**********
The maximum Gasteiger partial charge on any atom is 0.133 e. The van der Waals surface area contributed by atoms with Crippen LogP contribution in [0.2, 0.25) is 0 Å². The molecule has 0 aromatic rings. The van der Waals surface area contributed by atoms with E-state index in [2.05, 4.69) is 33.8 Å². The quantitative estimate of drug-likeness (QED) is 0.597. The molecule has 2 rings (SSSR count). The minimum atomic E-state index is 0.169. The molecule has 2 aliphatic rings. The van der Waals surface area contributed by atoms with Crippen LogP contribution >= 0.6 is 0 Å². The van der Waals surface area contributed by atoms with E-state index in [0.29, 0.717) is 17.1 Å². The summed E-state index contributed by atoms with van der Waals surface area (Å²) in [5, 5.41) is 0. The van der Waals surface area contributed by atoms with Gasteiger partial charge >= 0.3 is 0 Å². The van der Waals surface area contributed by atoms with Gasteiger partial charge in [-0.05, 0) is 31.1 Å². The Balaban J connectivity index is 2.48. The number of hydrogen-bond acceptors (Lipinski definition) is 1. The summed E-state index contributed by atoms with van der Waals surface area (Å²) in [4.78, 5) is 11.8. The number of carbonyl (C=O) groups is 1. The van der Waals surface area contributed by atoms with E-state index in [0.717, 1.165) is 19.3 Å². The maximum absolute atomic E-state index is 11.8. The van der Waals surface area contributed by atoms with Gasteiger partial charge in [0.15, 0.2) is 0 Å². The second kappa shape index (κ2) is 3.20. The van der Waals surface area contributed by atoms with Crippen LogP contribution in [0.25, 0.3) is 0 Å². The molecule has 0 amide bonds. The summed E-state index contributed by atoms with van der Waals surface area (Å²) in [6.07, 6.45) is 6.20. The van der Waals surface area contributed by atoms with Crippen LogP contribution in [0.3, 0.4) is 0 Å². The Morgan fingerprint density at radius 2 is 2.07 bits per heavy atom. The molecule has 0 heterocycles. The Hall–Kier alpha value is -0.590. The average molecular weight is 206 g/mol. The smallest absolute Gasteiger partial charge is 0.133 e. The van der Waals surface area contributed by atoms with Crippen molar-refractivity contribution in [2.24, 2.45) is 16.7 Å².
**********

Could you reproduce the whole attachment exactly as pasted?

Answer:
The maximum Gasteiger partial charge on any atom is 0.133 e. The van der Waals surface area contributed by atoms with Crippen LogP contribution in [0.2, 0.25) is 0 Å². The molecule has 0 aromatic rings. The van der Waals surface area contributed by atoms with E-state index in [2.05, 4.69) is 33.8 Å². The quantitative estimate of drug-likeness (QED) is 0.597. The molecule has 2 rings (SSSR count). The minimum atomic E-state index is 0.169. The molecule has 2 aliphatic rings. The van der Waals surface area contributed by atoms with Crippen LogP contribution >= 0.6 is 0 Å². The van der Waals surface area contributed by atoms with E-state index in [0.29, 0.717) is 17.1 Å². The summed E-state index contributed by atoms with van der Waals surface area (Å²) in [5, 5.41) is 0. The van der Waals surface area contributed by atoms with Gasteiger partial charge >= 0.3 is 0 Å². The van der Waals surface area contributed by atoms with Gasteiger partial charge in [-0.05, 0) is 31.1 Å². The Balaban J connectivity index is 2.48. The number of hydrogen-bond acceptors (Lipinski definition) is 1. The summed E-state index contributed by atoms with van der Waals surface area (Å²) in [4.78, 5) is 11.8. The number of carbonyl (C=O) groups is 1. The van der Waals surface area contributed by atoms with E-state index in [0.717, 1.165) is 19.3 Å². The maximum absolute atomic E-state index is 11.8. The van der Waals surface area contributed by atoms with Gasteiger partial charge in [0.15, 0.2) is 0 Å². The second kappa shape index (κ2) is 3.20. The van der Waals surface area contributed by atoms with Crippen LogP contribution in [0.25, 0.3) is 0 Å². The molecule has 0 amide bonds. The summed E-state index contributed by atoms with van der Waals surface area (Å²) in [6.07, 6.45) is 6.20. The van der Waals surface area contributed by atoms with Crippen LogP contribution in [0.3, 0.4) is 0 Å². The Morgan fingerprint density at radius 2 is 2.07 bits per heavy atom. The molecule has 0 heterocycles. The Hall–Kier alpha value is -0.590. The average molecular weight is 206 g/mol. The smallest absolute Gasteiger partial charge is 0.133 e. The van der Waals surface area contributed by atoms with Crippen molar-refractivity contribution in [2.24, 2.45) is 16.7 Å².